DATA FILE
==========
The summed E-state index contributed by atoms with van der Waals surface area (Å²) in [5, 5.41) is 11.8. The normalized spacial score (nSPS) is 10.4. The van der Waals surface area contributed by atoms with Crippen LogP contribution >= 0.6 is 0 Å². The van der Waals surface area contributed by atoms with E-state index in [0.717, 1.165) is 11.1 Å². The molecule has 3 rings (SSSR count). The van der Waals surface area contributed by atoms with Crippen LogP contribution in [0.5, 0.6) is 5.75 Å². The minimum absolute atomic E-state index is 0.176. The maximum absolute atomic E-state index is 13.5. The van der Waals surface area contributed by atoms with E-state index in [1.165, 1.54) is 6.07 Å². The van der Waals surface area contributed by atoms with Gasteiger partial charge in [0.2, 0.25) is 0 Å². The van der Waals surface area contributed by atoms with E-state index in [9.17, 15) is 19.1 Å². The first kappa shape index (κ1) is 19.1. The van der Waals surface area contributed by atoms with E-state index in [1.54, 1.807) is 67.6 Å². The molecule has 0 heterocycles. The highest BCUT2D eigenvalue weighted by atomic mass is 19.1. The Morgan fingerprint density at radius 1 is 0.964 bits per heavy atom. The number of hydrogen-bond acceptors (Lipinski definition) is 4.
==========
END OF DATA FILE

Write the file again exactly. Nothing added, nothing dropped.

The summed E-state index contributed by atoms with van der Waals surface area (Å²) in [5, 5.41) is 11.8. The normalized spacial score (nSPS) is 10.4. The van der Waals surface area contributed by atoms with Crippen LogP contribution >= 0.6 is 0 Å². The van der Waals surface area contributed by atoms with E-state index in [0.717, 1.165) is 11.1 Å². The molecule has 3 rings (SSSR count). The van der Waals surface area contributed by atoms with Crippen LogP contribution in [0.5, 0.6) is 5.75 Å². The minimum absolute atomic E-state index is 0.176. The maximum absolute atomic E-state index is 13.5. The van der Waals surface area contributed by atoms with E-state index in [1.165, 1.54) is 6.07 Å². The van der Waals surface area contributed by atoms with Gasteiger partial charge in [0.2, 0.25) is 0 Å². The van der Waals surface area contributed by atoms with E-state index in [9.17, 15) is 19.1 Å². The first kappa shape index (κ1) is 19.1. The van der Waals surface area contributed by atoms with E-state index in [1.54, 1.807) is 67.6 Å². The molecule has 0 heterocycles. The highest BCUT2D eigenvalue weighted by atomic mass is 19.1. The Morgan fingerprint density at radius 1 is 0.964 bits per heavy atom. The number of hydrogen-bond acceptors (Lipinski definition) is 4.